David Iben put it well when he said, 'Volatility is not a risk we care about. What we care about is avoiding the permanent loss of capital.' When we think about how risky a company is, we always like to look at its use of debt, since debt overload can lead to ruin. Importantly, Jersey Electricity plc (LON:JEL) does carry debt. But the real question is whether this debt is making the company risky.
When Is Debt A Problem?
Generally speaking, debt only becomes a real problem when a company can't easily pay it off, either by raising capital or with its own cash flow. In the worst case scenario, a company can go bankrupt if it cannot pay its creditors. However, a more frequent (but still costly) occurrence is where a company must issue shares at bargain-basement prices, permanently diluting shareholders, just to shore up its balance sheet. By replacing dilution, though, debt can be an extremely good tool for businesses that need capital to invest in growth at high rates of return. The first step when considering a company's debt levels is to consider its cash and debt together.
What Is Jersey Electricity's Net Debt?
The chart below, which you can click on for greater detail, shows that Jersey Electricity had UK£30.2m in debt in March 2019; about the same as the year before. On the flip side, it has UK£17.9m in cash leading to net debt of about UK£12.3m.
How Strong Is Jersey Electricity's Balance Sheet?
Zooming in on the latest balance sheet data, we can see that Jersey Electricity had liabilities of UK£20.8m due within 12 months and liabilities of UK£79.2m due beyond that. Offsetting these obligations, it had cash of UK£17.9m as well as receivables valued at UK£20.5m due within 12 months. So it has liabilities totalling UK£61.5m more than its cash and near-term receivables, combined.
While this might seem like a lot, it is not so bad since Jersey Electricity has a market capitalization of UK£137.0m, and so it could probably strengthen its balance sheet by raising capital if it needed to. However, it is still worthwhile taking a close look at its ability to pay off debt.
We use two main ratios to inform us about debt levels relative to earnings. The first is net debt divided by earnings before interest, tax, depreciation, and amortization (EBITDA), while the second is how many times its earnings before interest and tax (EBIT) covers its interest expense (or its interest cover, for short). This way, we consider both the absolute quantum of the debt, as well as the interest rates paid on it.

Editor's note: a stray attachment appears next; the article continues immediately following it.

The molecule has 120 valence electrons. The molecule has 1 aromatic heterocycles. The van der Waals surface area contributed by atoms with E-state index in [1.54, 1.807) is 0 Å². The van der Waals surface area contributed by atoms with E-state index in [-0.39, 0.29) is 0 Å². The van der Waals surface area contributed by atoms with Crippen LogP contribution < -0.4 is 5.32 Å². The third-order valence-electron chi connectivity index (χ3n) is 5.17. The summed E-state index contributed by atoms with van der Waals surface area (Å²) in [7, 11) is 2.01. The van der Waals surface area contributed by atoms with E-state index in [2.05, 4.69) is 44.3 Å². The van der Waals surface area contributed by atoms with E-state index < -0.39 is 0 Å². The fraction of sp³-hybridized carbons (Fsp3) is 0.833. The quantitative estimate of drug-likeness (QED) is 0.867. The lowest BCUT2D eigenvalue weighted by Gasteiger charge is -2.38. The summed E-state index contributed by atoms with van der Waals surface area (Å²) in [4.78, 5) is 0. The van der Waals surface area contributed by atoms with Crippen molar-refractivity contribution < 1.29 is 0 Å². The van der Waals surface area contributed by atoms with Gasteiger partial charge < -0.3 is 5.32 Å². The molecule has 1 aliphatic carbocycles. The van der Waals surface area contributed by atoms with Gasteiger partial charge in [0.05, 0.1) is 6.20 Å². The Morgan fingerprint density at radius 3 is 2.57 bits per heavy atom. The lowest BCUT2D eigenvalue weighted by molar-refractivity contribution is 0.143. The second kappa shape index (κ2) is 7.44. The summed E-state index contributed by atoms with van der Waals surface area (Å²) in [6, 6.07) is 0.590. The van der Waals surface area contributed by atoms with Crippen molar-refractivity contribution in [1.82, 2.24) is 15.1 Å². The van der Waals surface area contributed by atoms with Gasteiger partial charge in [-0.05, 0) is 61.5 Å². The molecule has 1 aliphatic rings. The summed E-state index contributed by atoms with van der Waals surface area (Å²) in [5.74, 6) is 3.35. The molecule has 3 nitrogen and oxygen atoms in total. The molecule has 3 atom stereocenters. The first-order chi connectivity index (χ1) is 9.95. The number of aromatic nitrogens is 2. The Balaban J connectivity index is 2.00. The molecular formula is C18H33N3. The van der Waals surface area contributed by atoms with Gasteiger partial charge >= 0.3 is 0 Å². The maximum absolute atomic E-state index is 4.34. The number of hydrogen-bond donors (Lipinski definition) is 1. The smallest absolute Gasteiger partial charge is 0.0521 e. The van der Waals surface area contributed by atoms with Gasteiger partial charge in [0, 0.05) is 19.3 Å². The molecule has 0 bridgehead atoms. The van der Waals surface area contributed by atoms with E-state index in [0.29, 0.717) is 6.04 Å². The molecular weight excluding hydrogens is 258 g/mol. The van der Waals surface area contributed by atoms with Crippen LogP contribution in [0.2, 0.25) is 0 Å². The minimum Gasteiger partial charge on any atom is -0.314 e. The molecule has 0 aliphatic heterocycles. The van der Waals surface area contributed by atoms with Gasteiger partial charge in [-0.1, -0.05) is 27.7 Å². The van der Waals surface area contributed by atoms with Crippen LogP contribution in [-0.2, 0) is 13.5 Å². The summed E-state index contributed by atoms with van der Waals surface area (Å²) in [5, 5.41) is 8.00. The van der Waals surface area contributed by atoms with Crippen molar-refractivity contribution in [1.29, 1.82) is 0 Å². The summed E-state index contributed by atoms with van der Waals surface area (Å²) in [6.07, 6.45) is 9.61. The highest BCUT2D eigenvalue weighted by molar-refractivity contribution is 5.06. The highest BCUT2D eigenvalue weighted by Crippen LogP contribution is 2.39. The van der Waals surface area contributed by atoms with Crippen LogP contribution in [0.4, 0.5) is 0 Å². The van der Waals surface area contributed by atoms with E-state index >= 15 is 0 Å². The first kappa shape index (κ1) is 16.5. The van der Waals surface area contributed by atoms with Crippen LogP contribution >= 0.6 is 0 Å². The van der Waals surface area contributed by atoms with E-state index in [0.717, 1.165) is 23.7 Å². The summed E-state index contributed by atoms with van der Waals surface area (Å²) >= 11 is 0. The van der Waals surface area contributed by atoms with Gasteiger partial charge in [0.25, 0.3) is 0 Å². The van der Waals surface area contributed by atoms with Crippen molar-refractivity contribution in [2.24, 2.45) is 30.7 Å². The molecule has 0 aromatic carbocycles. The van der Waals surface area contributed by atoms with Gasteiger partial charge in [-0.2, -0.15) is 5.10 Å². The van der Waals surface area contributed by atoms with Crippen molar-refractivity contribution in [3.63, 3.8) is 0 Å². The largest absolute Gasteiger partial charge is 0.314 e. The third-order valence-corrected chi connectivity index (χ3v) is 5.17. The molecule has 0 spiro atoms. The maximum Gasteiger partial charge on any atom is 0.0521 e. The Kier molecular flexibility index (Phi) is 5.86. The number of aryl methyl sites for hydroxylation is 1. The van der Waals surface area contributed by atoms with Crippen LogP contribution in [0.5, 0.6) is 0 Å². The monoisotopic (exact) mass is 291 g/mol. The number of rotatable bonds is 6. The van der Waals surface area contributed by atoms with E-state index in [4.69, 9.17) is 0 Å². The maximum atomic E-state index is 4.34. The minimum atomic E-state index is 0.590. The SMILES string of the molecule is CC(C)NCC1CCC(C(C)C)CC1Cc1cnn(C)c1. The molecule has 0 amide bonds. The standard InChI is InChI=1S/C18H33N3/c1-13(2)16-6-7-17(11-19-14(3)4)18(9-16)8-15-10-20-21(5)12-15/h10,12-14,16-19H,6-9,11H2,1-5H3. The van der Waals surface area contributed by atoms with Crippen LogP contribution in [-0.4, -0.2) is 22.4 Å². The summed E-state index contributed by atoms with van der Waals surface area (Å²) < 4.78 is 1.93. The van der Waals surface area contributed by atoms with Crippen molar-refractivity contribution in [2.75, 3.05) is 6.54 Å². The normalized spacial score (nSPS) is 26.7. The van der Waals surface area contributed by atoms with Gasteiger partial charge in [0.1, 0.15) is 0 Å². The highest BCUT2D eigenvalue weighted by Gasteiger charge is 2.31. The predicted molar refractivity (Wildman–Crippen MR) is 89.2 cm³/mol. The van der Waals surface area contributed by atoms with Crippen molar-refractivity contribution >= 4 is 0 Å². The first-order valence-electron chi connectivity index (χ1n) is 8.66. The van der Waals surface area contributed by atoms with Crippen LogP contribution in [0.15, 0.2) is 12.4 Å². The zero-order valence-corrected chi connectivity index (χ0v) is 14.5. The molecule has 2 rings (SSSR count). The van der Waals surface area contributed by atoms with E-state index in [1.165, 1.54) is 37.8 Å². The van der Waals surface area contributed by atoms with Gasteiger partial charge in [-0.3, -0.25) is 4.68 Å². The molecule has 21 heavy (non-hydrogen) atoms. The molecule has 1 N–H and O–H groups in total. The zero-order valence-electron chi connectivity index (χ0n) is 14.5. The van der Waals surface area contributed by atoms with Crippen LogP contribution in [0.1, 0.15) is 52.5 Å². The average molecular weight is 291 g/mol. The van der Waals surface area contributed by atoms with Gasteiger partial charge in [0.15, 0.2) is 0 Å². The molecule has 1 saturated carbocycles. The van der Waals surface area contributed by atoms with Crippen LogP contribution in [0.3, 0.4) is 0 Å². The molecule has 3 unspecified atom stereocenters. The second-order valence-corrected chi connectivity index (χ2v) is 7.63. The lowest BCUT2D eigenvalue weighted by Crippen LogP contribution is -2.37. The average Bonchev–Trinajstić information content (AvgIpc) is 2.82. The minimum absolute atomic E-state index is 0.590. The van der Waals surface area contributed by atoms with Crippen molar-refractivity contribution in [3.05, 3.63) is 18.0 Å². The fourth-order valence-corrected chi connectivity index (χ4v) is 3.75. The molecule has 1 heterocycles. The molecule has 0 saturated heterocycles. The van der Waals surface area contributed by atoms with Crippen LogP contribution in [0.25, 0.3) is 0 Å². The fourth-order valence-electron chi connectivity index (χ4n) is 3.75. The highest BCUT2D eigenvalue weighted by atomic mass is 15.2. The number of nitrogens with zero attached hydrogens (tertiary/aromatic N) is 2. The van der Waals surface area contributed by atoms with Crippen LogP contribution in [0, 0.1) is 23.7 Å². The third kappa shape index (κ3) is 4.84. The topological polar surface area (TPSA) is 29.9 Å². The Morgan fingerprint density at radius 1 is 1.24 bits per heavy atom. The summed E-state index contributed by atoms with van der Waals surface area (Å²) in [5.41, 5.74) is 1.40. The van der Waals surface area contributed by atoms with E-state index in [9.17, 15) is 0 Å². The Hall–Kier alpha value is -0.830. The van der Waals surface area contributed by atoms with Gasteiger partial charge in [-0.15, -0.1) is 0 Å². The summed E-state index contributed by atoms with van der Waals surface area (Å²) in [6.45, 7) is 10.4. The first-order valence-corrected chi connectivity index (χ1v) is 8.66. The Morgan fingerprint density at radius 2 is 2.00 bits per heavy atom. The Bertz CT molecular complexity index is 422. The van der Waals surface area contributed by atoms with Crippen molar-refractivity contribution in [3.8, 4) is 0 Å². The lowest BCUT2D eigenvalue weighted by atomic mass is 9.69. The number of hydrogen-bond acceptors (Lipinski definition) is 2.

Jersey Electricity has a low net debt to EBITDA ratio of only 0.46. And its EBIT easily covers its interest expense, being 11.8 times the size. So you could argue it is no more threatened by its debt than an elephant is by a mouse. The good news is that Jersey Electricity has increased its EBIT by 2.3% over twelve months, which should ease any concerns about debt repayment. The balance sheet is clearly the area to focus on when you are analysing debt. But it is future earnings, more than anything, that will determine Jersey Electricity's ability to maintain a healthy balance sheet going forward. So if you want to see what the professionals think, you might find this free report on analyst profit forecasts to be interesting.
Finally, while the tax-man may adore accounting profits, lenders only accept cold hard cash. So the logical step is to look at the proportion of that EBIT that is matched by actual free cash flow. In the last three years, Jersey Electricity's free cash flow amounted to 47% of its EBIT, less than we'd expect. That's not great, when it comes to paying down debt.
When it comes to the balance sheet, the standout positive for Jersey Electricity was the fact that it seems able to cover its interest expense with its EBIT confidently. But the other factors we noted above weren't so encouraging. For example, its level of total liabilities makes us a little nervous about its debt. We would also note that Electric Utilities industry companies like Jersey Electricity commonly do use debt without problems. Considering this range of data points, we think Jersey Electricity is in a good position to manage its debt levels. But a word of caution: we think debt levels are high enough to justify ongoing monitoring. Given Jersey Electricity has a strong balance sheet is profitable and pays a dividend, it would be good to know how fast its dividends are growing, if at all. You can find out instantly by clicking this link.
If, after all that, you're more interested in a fast growing company with a rock-solid balance sheet, then check out our list of net cash growth stocks without delay.
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